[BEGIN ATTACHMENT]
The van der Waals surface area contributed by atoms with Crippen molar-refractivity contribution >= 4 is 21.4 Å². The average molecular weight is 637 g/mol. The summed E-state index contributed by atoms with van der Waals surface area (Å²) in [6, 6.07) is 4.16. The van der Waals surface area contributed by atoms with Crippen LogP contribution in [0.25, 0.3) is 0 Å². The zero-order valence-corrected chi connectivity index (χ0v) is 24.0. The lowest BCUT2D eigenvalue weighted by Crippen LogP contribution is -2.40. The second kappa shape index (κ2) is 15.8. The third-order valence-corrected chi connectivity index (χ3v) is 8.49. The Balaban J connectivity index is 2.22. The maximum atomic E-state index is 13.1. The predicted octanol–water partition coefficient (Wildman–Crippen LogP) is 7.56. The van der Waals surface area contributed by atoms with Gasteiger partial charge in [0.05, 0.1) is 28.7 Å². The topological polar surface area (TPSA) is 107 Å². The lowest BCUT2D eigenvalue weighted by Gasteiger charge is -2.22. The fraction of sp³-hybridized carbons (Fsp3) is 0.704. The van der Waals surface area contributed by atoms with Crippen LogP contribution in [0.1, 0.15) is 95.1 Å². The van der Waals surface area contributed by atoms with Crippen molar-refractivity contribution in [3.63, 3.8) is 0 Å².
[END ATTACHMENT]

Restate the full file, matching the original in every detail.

The van der Waals surface area contributed by atoms with Crippen molar-refractivity contribution >= 4 is 21.4 Å². The average molecular weight is 637 g/mol. The summed E-state index contributed by atoms with van der Waals surface area (Å²) in [6, 6.07) is 4.16. The van der Waals surface area contributed by atoms with Crippen LogP contribution in [0.25, 0.3) is 0 Å². The zero-order valence-corrected chi connectivity index (χ0v) is 24.0. The lowest BCUT2D eigenvalue weighted by Crippen LogP contribution is -2.40. The second kappa shape index (κ2) is 15.8. The third-order valence-corrected chi connectivity index (χ3v) is 8.49. The Balaban J connectivity index is 2.22. The maximum atomic E-state index is 13.1. The predicted octanol–water partition coefficient (Wildman–Crippen LogP) is 7.56. The van der Waals surface area contributed by atoms with Gasteiger partial charge in [0.05, 0.1) is 28.7 Å². The topological polar surface area (TPSA) is 107 Å². The lowest BCUT2D eigenvalue weighted by Gasteiger charge is -2.22. The fraction of sp³-hybridized carbons (Fsp3) is 0.704. The van der Waals surface area contributed by atoms with Crippen LogP contribution in [0.1, 0.15) is 95.1 Å². The van der Waals surface area contributed by atoms with Crippen molar-refractivity contribution in [3.63, 3.8) is 0 Å².